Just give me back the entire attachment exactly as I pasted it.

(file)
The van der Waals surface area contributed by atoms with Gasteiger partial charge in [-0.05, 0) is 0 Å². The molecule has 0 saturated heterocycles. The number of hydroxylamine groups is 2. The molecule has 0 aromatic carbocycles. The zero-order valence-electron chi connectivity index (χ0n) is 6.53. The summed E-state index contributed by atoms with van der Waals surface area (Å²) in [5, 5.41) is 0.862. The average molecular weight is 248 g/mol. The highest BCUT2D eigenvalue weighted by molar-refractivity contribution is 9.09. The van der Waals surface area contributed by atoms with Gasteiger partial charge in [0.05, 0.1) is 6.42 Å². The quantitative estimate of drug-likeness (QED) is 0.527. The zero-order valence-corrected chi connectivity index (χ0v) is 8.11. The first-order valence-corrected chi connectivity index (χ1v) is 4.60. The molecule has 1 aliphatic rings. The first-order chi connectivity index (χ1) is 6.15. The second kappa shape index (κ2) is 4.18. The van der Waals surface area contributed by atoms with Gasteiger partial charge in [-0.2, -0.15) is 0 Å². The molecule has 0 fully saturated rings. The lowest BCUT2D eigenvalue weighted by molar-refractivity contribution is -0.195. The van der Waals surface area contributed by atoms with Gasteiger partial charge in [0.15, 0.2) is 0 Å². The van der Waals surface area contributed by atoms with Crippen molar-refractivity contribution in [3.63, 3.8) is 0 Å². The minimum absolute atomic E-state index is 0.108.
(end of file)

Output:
The van der Waals surface area contributed by atoms with Gasteiger partial charge in [-0.05, 0) is 0 Å². The molecule has 0 saturated heterocycles. The number of hydroxylamine groups is 2. The molecule has 0 aromatic carbocycles. The zero-order valence-electron chi connectivity index (χ0n) is 6.53. The summed E-state index contributed by atoms with van der Waals surface area (Å²) in [5, 5.41) is 0.862. The average molecular weight is 248 g/mol. The highest BCUT2D eigenvalue weighted by molar-refractivity contribution is 9.09. The van der Waals surface area contributed by atoms with Gasteiger partial charge in [0.05, 0.1) is 6.42 Å². The quantitative estimate of drug-likeness (QED) is 0.527. The zero-order valence-corrected chi connectivity index (χ0v) is 8.11. The first-order valence-corrected chi connectivity index (χ1v) is 4.60. The molecule has 1 aliphatic rings. The first-order chi connectivity index (χ1) is 6.15. The second kappa shape index (κ2) is 4.18. The van der Waals surface area contributed by atoms with Gasteiger partial charge in [-0.2, -0.15) is 0 Å². The molecule has 0 fully saturated rings. The lowest BCUT2D eigenvalue weighted by molar-refractivity contribution is -0.195. The van der Waals surface area contributed by atoms with Gasteiger partial charge in [0.15, 0.2) is 0 Å². The van der Waals surface area contributed by atoms with Crippen molar-refractivity contribution in [3.63, 3.8) is 0 Å². The minimum absolute atomic E-state index is 0.108.